Re: Egyptian Hieroglyphics

whittet (
22 Jan 1995 17:52:22 GMT

In article <3fhcpi$>, (scharle) says:
>In article <3fgvot$>, rhuss+@EDRC.CMU.EDU (Robert Huss) writes:
> ...
>|> |>
>|> |> And, of course, without knowing it, he has discovered the reason for
>|> |> heiroglyphics in our oldest languages; without spoken speech, the idea
>|> |> of a pheonetic alphabet could not possibly have occurred to anybody.
>|> Without a written language the idea of a phonetic alphabet wouldn't
>|> have occured to anybody either. It makes sense to me that the first
>|> visual representations would be pictograms, rather than phonetics.
> ...
> Egyptian Hieroglyphics partially reflected the sound of the spoken
>language. They weren't just pictures of things, but a full way of
>representing the spoken speech. For example, for a word which wasn't
>easily pictured, a homonym or group of homonyms could be used (sort of
>like rebus writing).
> I am happy that he agrees that without spoken speech, the idea of a
>phonetic (to be pedantic about it, that should be "phonemic", but let's
>not quibble) alphabet wouldn't occur to anyone. For it is just as true
>that without spoken speech the idea of Hieroglyphics wouldn't have
>occured to anybody.
> Someone with better knowledge than I would have to comment on the
>Sumerian cuneiform writing (slightly older than Hieroglyphics), but I
>suspect that it had phonemic elements, too.

Your concept of the evolution of writing as independent of lanquage
seems to ignore the use of non verbal communications and gestures,
which overlap both.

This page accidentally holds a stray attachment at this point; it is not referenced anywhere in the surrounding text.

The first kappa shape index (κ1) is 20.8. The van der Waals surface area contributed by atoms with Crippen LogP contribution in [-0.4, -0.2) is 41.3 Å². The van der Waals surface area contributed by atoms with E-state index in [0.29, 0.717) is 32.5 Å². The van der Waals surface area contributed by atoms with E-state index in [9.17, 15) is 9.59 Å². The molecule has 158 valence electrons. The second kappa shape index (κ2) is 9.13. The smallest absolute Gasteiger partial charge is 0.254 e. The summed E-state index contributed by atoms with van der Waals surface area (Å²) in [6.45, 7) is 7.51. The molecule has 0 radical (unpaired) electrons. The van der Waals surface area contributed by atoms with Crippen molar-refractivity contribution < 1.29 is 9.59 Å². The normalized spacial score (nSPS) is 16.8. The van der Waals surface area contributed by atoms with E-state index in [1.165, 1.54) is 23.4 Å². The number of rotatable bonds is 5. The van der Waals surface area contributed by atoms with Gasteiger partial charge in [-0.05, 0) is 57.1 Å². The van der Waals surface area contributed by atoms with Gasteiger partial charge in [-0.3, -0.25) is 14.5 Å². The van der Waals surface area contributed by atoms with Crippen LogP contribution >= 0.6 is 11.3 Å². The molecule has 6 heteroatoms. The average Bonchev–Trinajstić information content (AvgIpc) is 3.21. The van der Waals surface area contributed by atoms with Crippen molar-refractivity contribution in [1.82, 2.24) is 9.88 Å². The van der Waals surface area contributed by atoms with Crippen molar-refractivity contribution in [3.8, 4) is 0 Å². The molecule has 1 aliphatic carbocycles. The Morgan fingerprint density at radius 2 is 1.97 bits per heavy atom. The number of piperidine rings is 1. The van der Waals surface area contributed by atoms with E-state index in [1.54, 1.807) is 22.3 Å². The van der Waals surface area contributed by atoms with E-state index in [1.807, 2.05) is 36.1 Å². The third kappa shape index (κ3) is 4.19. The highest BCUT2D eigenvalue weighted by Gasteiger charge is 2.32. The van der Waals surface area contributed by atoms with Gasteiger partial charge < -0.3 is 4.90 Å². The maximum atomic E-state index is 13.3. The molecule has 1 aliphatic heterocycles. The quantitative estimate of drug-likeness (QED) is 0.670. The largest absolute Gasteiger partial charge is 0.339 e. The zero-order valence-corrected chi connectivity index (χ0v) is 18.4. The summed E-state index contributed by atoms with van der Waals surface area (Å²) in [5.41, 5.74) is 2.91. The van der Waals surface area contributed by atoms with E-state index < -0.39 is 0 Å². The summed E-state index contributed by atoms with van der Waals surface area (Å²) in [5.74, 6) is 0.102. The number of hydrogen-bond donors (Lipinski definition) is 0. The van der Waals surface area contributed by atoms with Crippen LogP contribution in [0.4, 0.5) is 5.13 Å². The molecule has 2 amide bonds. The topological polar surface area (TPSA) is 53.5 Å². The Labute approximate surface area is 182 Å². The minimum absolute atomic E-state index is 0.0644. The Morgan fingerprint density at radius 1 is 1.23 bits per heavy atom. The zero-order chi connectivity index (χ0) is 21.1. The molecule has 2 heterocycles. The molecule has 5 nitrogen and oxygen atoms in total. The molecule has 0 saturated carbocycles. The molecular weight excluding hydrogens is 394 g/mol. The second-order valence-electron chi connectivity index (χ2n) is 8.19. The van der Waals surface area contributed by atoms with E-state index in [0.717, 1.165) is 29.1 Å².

It certainly seems reasonable that some of the first glyphs evolved as
tribal totems or logos or brands associated with marking territory or
property. Seals on amphora, or copper ingots, or hides, scratchings on
the standing stones used as a tribes boundary stele, or notches on a piece
of bone or knots in a rope to keep a count of trade goods.

If writing was not an invention, or discovery, but a long gradual
evolution coming from the sort of subliminal iconographic consensus
that makes sign language possible, the subtlety of Hieroglyphics in
breaking down sylabic sounds into phonetic consonants with unstated
associated vowels and determinatives of the general catagory of
disscussion is truly profound, and some evidence of the Egyptian
obsession with doing things according to Maa't, or in the way that
was right and proper.

> Quite contrary to the hint that lack of an alphabet suggests the
>non-existence of a spoken language, there is ample evidence that spoken
>languages can exist indefinitely, even with writing systems, without the
>idea of an alphabet occuring to the speakers.
> Of course, if someone has a "time machine" by which he can go back
>before the time of phonemic elements in writing, and tell us that there
>was no spoken language then, I can't argue with that.
>Tom Scharle
>Room G003 Computing Center |
>University of Notre Dame Notre Dame, IN 46556-0539 USA